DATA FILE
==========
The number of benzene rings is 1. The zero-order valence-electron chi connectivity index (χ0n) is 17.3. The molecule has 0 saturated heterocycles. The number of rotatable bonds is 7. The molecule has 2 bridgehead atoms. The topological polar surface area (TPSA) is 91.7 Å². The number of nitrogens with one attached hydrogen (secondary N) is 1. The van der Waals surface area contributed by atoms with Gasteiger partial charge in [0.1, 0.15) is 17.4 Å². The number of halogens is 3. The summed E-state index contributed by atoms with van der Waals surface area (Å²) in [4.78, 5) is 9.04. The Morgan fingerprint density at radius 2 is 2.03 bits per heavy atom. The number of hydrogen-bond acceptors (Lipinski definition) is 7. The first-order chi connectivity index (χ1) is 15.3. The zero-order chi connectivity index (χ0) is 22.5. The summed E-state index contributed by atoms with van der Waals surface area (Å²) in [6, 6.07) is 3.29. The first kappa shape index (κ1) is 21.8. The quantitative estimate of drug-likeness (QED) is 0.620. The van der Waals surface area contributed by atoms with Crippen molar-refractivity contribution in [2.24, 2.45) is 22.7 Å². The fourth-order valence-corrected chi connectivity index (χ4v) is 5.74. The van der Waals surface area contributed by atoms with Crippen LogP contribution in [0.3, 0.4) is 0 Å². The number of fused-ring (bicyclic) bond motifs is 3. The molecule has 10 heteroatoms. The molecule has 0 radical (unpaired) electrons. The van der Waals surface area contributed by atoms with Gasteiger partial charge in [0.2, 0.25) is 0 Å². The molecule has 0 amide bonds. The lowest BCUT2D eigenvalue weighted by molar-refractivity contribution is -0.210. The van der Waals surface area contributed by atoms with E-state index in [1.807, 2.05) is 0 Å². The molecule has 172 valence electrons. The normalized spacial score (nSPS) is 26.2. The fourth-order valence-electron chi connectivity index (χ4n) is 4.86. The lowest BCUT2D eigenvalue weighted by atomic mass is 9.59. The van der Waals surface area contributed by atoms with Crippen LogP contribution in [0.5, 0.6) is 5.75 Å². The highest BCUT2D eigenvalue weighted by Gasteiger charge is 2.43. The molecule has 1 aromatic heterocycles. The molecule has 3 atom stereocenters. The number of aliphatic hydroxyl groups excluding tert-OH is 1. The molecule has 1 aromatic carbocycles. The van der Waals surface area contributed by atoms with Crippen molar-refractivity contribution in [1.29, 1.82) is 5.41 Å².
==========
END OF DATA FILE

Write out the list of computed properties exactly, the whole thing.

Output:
The number of benzene rings is 1. The zero-order valence-electron chi connectivity index (χ0n) is 17.3. The molecule has 0 saturated heterocycles. The number of rotatable bonds is 7. The molecule has 2 bridgehead atoms. The topological polar surface area (TPSA) is 91.7 Å². The number of nitrogens with one attached hydrogen (secondary N) is 1. The van der Waals surface area contributed by atoms with Gasteiger partial charge in [0.1, 0.15) is 17.4 Å². The number of halogens is 3. The summed E-state index contributed by atoms with van der Waals surface area (Å²) in [4.78, 5) is 9.04. The Morgan fingerprint density at radius 2 is 2.03 bits per heavy atom. The number of hydrogen-bond acceptors (Lipinski definition) is 7. The first-order chi connectivity index (χ1) is 15.3. The zero-order chi connectivity index (χ0) is 22.5. The summed E-state index contributed by atoms with van der Waals surface area (Å²) in [6, 6.07) is 3.29. The first kappa shape index (κ1) is 21.8. The quantitative estimate of drug-likeness (QED) is 0.620. The van der Waals surface area contributed by atoms with Crippen molar-refractivity contribution in [2.24, 2.45) is 22.7 Å². The fourth-order valence-corrected chi connectivity index (χ4v) is 5.74. The van der Waals surface area contributed by atoms with Crippen LogP contribution in [0.3, 0.4) is 0 Å². The number of fused-ring (bicyclic) bond motifs is 3. The molecule has 10 heteroatoms. The molecule has 0 radical (unpaired) electrons. The van der Waals surface area contributed by atoms with Gasteiger partial charge in [0.2, 0.25) is 0 Å². The molecule has 0 amide bonds. The lowest BCUT2D eigenvalue weighted by molar-refractivity contribution is -0.210. The van der Waals surface area contributed by atoms with E-state index in [1.807, 2.05) is 0 Å². The molecule has 172 valence electrons. The normalized spacial score (nSPS) is 26.2. The fourth-order valence-electron chi connectivity index (χ4n) is 4.86. The lowest BCUT2D eigenvalue weighted by atomic mass is 9.59. The van der Waals surface area contributed by atoms with Crippen LogP contribution in [0.5, 0.6) is 5.75 Å². The highest BCUT2D eigenvalue weighted by Gasteiger charge is 2.43. The molecule has 1 aromatic heterocycles. The molecule has 3 atom stereocenters. The number of aliphatic hydroxyl groups excluding tert-OH is 1. The molecule has 1 aromatic carbocycles. The van der Waals surface area contributed by atoms with Crippen molar-refractivity contribution in [1.29, 1.82) is 5.41 Å².